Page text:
Sunday, 26 October 2014

I Feel Pity, Oh So Pity..

In being a ‘professional’ sick person, you will encounter people’s pity on a regular basis. It will mainly be well meant of course; a head tilt and pitiful glance from a nurse caring for you, a fellow patient watching as you violently throw up your cold toast, or a doctor looking at your back end and shaking his head disdainfully. These particular looks may even come from those closest to you. It will feel very strange. Especially if you happen to be someone who prides themselves on staying ‘normal’ in the face of a distinctly abnormal illness. It can feel as though you are being treated as a second class citizen. You are not. At least not by 99% of these people.

What can appear as pity may just be consideration and hurt at having to watch you suffer. Let’s be honest, we could all use a bit of consideration from time to time. Chiefly when you are feeling awful all day, every day. Inflammatory bowel disease and all chronic illnesses are hard work. They are challenging, discouraging and physically and mentally exhausting. And that’s just the good bits! LOL OMG TEEHEE!

But what of those without a long term illness? Do we as patients pity them? I suppose it would be easy to feel pity for the majority of those ‘well’ people, after having been through the health-mill. Without having been at death’s door they may never fully be able to appreciate the simpler things in life! How it feels to truly appreciate a hot bath, or a day off, an extra hour in bed or simply be able to get through the day without 45 toilet trips.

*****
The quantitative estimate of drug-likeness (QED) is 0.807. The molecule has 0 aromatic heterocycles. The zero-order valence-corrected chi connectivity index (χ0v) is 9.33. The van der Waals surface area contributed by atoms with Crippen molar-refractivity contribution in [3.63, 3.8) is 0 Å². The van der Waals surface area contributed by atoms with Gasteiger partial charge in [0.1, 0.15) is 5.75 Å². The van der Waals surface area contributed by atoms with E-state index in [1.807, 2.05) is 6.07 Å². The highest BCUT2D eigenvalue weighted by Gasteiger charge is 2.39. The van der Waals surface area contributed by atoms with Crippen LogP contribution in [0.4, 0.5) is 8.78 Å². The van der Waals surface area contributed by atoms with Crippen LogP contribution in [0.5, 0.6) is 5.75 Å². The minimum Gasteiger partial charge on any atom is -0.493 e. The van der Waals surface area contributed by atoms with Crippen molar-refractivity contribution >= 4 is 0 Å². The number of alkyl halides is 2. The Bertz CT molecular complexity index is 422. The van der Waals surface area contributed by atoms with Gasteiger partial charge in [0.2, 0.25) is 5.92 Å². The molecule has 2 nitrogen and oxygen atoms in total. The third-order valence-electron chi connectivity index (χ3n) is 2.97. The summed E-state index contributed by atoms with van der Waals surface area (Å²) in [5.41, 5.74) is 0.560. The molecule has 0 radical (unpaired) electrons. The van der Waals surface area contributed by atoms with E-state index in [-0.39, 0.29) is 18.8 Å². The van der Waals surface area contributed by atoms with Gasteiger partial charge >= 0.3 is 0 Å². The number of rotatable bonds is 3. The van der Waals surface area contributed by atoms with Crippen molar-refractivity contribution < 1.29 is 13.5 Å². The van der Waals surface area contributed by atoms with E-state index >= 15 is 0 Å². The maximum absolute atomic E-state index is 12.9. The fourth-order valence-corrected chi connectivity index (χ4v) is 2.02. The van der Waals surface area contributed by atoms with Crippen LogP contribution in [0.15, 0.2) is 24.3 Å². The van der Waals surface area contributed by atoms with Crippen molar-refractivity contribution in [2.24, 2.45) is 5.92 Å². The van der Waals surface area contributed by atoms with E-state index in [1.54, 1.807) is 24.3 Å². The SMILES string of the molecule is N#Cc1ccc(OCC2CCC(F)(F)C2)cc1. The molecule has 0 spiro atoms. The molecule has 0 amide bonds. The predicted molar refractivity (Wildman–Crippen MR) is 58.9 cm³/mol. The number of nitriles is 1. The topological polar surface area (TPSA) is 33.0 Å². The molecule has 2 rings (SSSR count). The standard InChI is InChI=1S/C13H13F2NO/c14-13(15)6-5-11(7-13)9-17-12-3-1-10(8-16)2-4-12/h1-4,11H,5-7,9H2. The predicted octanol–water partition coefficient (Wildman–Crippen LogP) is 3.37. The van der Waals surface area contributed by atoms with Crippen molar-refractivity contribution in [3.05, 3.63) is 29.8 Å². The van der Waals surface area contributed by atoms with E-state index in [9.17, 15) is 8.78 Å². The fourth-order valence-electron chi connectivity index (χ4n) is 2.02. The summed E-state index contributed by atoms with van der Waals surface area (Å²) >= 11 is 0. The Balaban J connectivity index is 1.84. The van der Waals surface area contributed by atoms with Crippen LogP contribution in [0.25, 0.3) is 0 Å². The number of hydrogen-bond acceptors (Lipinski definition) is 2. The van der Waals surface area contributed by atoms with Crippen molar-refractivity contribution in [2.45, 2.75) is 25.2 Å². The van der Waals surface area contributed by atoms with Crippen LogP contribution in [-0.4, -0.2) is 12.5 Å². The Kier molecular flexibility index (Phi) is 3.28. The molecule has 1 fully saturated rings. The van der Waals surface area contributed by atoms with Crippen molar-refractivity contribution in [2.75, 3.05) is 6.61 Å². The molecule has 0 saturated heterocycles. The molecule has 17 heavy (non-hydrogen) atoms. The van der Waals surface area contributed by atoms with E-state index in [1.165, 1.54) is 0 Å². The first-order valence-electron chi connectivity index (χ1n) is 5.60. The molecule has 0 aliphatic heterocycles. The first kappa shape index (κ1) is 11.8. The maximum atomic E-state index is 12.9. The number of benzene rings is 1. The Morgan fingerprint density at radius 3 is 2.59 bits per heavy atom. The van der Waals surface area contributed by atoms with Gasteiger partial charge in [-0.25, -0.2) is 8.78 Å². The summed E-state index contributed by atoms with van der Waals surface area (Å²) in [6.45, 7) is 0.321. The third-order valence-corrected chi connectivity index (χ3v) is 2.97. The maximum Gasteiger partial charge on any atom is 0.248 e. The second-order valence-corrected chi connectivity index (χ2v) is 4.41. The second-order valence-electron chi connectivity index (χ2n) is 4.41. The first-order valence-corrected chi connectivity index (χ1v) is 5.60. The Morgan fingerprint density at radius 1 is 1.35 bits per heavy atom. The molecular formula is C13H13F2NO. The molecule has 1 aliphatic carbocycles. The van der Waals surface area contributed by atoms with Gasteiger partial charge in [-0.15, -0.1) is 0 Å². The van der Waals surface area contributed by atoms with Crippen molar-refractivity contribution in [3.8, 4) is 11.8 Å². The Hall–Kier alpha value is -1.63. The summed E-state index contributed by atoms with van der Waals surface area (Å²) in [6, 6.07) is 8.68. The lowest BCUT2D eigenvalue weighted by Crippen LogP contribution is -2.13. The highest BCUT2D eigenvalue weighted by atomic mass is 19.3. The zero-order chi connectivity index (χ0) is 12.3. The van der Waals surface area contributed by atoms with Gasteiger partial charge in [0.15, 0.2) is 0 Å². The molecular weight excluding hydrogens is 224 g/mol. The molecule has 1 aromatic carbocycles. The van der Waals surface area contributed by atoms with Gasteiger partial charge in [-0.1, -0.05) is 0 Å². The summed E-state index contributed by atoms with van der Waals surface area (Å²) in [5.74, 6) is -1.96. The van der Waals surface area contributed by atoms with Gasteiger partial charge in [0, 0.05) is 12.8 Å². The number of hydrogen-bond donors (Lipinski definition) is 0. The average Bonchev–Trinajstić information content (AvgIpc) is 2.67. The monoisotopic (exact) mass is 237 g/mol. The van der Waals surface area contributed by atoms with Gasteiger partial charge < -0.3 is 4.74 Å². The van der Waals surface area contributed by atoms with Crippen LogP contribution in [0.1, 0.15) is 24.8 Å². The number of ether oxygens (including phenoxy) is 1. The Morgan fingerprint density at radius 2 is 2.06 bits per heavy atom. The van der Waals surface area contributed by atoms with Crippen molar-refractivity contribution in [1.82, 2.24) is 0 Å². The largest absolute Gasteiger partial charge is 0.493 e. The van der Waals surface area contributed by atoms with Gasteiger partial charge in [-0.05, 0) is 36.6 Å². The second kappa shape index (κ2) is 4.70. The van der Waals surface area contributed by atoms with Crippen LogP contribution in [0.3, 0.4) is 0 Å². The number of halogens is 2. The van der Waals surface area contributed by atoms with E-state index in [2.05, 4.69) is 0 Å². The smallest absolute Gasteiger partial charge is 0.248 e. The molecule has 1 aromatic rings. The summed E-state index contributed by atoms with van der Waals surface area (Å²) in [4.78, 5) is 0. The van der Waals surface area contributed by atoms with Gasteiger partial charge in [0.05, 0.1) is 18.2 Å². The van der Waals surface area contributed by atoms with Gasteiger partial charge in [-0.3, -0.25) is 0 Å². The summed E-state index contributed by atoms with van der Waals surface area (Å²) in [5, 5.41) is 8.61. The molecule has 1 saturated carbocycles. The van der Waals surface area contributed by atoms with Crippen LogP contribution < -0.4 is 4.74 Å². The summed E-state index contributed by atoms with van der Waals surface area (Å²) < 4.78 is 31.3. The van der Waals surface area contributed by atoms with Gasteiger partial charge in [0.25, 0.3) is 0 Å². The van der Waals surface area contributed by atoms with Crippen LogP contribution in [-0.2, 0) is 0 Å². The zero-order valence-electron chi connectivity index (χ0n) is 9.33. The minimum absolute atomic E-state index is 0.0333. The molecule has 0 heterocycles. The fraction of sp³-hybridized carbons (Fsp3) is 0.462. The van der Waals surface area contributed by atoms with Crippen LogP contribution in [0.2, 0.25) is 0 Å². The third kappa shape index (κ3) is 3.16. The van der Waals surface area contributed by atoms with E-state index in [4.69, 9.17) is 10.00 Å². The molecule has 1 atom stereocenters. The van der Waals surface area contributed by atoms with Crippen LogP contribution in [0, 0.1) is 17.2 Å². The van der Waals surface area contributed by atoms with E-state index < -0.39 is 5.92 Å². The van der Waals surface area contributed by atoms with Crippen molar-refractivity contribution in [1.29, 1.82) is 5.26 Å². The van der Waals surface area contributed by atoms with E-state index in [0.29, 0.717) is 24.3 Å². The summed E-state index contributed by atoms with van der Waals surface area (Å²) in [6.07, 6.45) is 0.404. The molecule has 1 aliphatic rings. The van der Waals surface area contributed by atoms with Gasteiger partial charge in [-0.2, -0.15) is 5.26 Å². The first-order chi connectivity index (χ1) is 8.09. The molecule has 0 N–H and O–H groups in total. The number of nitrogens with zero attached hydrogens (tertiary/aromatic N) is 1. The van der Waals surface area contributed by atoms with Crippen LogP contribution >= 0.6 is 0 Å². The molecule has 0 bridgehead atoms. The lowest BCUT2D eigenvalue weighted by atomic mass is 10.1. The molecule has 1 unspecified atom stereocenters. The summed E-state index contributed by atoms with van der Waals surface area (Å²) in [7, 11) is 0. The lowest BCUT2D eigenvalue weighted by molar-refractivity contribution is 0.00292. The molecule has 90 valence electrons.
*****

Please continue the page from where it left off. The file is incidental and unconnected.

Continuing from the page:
I know I for one, have a new found respect for the healthcare system since I became ill. I hadn’t realised just how much we take doctors and nurses for granted and how (literally) life-or-death their jobs can be on a daily basis. I’ve cried on nurses’ shoulders and they’ve listened while I’ve wallowed in misery, their jobs are so, so much more than merely attending to cannulas and giving bed baths. People seem to forget how much they tend to patients emotional needs as well as physical. That’s why is OK if they give me a glance that says they perhaps pity me. I’m their patient.

It’s also tolerable if my Mum tilts her head and says how sorry she is for me, because it’s done out of love.  Sometimes it’s important to choose your battles. Before you get irate at someone’s glance in what you perceive to be the wrong direction, take a moment to decide if there is anything more than genuine care behind it. You’ll usually find the people who ‘pity’ you want nothing more than for you to be well.

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